Treasury is therefore proposing to eliminate these exemptions and request that all foreign official organizations as well as U.S. Federal Reserve Banks for their own accounts voluntarily submit Reports if they meet or exceed the reporting threshold(s). Treasury believes that the voluntary submission of Reports by these entities is consistent with the purposes of the GSA and will help Treasury to better understand supply and demand dynamics in the Treasury securities market. This in turn will benefit these entities by helping the Treasury securities market to remain liquid and efficient. As is the case with all Reports, these voluntary Reports would be submitted only in response to a call for large position reports. Treasury requests for Reports are infrequent.[19]

C. Section 420.2—Definitions

1. Large Position Threshold

The current definition of “large position threshold” [20] contains references to the term “reportable position.” The proposed amendments to Start Printed Page 33148the LPR rules no longer include the concept of a reportable position, and therefore, Treasury is proposing to delete references to the term “reportable position” in the definition of “large position threshold.”

The current definition of “large position threshold” also establishes a minimum reporting threshold of $2 billion. The GSA requires that the LPR rules specify “the minimum size of positions subject to reporting under this subsection, which shall be no less than the size that provides the potential for manipulation or control of the supply or price, or the cost of financing arrangements, of an issue or the portion thereof that is available for trading.” [21]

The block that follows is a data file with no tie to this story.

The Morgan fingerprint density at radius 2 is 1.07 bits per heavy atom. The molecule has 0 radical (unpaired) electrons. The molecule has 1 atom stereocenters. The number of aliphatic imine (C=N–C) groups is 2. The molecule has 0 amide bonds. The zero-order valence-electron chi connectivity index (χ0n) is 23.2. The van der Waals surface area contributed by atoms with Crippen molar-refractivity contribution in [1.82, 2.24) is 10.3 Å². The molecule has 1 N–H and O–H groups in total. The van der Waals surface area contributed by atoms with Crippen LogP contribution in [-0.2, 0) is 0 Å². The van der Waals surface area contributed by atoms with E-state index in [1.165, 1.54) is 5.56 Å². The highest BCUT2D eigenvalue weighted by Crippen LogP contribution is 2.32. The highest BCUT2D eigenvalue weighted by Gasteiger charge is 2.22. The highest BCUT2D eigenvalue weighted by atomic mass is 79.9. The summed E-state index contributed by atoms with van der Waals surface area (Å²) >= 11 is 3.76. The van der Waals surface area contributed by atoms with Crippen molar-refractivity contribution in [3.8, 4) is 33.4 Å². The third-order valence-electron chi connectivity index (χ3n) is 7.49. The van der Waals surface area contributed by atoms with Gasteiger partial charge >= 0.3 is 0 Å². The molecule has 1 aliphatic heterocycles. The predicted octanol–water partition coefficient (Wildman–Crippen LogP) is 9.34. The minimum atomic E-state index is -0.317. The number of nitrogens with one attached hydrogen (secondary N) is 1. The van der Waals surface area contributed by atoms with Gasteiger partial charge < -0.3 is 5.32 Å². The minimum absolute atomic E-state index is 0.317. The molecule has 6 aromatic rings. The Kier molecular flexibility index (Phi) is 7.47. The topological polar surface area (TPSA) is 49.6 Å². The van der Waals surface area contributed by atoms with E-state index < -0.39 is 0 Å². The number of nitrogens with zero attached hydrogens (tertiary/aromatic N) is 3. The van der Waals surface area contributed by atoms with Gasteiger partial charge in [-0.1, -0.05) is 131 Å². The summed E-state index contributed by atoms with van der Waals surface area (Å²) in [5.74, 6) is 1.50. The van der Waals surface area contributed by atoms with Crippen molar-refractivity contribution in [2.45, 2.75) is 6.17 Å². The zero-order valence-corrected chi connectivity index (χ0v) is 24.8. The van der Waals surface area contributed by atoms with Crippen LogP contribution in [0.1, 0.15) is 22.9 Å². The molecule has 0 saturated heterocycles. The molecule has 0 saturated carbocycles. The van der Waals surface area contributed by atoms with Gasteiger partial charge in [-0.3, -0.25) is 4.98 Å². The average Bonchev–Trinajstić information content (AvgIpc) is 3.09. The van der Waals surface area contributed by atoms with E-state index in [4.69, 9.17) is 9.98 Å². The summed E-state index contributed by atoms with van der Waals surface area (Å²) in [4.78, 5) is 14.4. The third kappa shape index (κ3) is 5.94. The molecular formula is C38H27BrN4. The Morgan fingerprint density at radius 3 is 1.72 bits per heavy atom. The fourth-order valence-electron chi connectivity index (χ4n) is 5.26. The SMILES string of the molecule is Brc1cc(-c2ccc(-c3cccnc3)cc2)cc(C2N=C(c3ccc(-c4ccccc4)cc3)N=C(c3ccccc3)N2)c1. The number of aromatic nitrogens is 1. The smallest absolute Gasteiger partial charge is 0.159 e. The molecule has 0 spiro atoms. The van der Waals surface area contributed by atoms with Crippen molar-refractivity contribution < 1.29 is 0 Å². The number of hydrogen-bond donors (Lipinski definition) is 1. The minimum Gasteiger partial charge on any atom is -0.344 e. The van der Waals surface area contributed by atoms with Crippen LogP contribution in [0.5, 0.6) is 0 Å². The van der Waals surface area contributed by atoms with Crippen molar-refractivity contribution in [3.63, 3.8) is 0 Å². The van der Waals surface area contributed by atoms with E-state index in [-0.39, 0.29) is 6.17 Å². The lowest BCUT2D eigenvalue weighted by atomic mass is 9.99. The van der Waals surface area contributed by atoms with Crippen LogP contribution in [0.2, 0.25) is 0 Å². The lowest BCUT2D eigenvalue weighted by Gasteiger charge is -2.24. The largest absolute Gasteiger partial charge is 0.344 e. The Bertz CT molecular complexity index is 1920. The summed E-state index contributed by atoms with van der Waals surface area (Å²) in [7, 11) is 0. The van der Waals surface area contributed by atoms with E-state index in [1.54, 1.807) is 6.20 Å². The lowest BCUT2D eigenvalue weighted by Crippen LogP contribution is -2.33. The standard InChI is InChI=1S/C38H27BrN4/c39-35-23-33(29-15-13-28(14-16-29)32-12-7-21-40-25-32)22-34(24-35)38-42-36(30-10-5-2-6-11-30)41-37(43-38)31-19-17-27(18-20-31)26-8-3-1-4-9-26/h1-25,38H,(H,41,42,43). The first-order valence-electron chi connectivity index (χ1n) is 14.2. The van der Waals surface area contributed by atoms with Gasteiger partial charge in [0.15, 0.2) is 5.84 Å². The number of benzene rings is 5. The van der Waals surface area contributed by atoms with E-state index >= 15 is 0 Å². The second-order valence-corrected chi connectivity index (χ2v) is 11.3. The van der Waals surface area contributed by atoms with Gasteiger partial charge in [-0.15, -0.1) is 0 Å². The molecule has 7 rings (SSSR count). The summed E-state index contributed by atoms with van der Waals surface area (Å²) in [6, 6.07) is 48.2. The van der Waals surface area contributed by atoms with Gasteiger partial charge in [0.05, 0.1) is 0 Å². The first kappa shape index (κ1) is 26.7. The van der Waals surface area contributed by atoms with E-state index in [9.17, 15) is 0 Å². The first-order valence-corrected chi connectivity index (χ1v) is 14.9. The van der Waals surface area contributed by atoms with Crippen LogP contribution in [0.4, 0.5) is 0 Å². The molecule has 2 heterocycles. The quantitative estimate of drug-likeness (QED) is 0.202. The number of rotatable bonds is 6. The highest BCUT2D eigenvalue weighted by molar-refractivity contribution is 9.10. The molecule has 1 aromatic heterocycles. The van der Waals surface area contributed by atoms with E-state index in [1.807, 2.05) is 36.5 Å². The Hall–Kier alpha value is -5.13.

Treasury is proposing to replace the current $2 billion minimum reporting threshold with a minimum threshold that is 10 percent of the outstanding amount of the specified Treasury security. Given the large range of issue sizes among various Treasury securities, making the minimum reporting threshold a percentage of the amount of the security outstanding may be a better indicator of concentrations of control. A percentage threshold will potentially allow for a threshold that is less than the current $2 billion minimum. We will state the dollar amount of the reporting threshold(s) in the notice and press release announcing a call for Reports. Treasury is not proposing, however, to amend the $2 billion threshold that triggers the LPR recordkeeping requirement.[22]

2. Reporting Requirement